DevOps is a set of practices that combine software development (Dev) and information technology Operations (Ops) together and make it easy to make efficient applications/ software. DevOps aims to shorten the systems development life-cycle and provide continuous delivery of applications with high software quality.
DevOps uses sets of tools (not a single tool) for better working that is called Toolchains. Toolchains categories –
- Coding – Development of code, reviewing it. Source code management, code merging.
- Building – Building of status, continuous integration tools.
- Testing – Working with testing tools, testing the application/software before releasing it.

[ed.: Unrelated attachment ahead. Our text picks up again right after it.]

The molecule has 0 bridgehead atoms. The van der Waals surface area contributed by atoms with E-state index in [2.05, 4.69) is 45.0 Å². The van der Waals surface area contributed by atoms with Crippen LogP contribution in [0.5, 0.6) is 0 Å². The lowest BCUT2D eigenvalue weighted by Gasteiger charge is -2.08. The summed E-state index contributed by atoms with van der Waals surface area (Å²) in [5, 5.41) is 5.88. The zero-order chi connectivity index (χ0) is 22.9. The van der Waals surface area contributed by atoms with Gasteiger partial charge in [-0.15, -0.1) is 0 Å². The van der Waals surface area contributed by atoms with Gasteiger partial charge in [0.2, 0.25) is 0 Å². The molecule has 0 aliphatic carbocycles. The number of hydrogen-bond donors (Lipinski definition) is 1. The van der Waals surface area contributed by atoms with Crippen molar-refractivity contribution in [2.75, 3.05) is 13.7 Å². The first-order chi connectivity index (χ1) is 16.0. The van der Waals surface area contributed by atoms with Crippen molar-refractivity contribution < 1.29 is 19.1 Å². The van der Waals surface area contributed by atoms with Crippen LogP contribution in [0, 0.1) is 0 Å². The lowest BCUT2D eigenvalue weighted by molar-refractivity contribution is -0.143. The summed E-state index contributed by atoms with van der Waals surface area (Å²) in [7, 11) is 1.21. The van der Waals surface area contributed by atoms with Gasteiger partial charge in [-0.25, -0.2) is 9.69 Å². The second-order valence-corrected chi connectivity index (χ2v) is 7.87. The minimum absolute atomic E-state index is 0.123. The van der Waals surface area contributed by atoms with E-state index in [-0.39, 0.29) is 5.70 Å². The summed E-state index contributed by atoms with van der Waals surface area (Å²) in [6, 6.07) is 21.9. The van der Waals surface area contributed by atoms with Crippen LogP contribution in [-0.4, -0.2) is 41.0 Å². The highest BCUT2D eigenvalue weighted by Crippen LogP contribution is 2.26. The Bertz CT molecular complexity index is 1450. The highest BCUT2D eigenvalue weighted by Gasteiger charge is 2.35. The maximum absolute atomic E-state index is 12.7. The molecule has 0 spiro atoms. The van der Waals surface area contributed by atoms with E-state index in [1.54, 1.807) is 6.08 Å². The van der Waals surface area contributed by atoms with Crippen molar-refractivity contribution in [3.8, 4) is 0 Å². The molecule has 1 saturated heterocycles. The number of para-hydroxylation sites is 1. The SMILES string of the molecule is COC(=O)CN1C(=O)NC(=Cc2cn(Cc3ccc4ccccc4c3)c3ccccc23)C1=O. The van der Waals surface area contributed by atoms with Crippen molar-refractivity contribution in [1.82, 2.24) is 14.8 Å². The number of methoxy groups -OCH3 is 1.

- Packaging – Pre-deployment stage. Packaging of the application/software and making it ready for release.
- Releasing – Releasing the application, automation, or the updation of the previously released application/software.
- Monitoring – Keeping the check on the application performance, end-user experience.
- Configuration – Configuring the application/software infrastructure and management.
4 Pillars of DevOps
Adopting DevOps means being completely aware of the 4 pillars on which it rests.
Agility means the ability to move or grow quickly and easily, the ability to understand and think quickly. Agile methodology/ agile software development in the IT industry has various approaches to software development. Developing an application is about finding the requirements and the solutions to the problems. And this is only achieved through the collaboration of self-organizing and cross-functional teams. Agile methodology is responsible for –
- Adaptive Planning
- Evolution Development
- Early Delivery
- Continual Improvement
- Rapid, reliable, and fixable Updation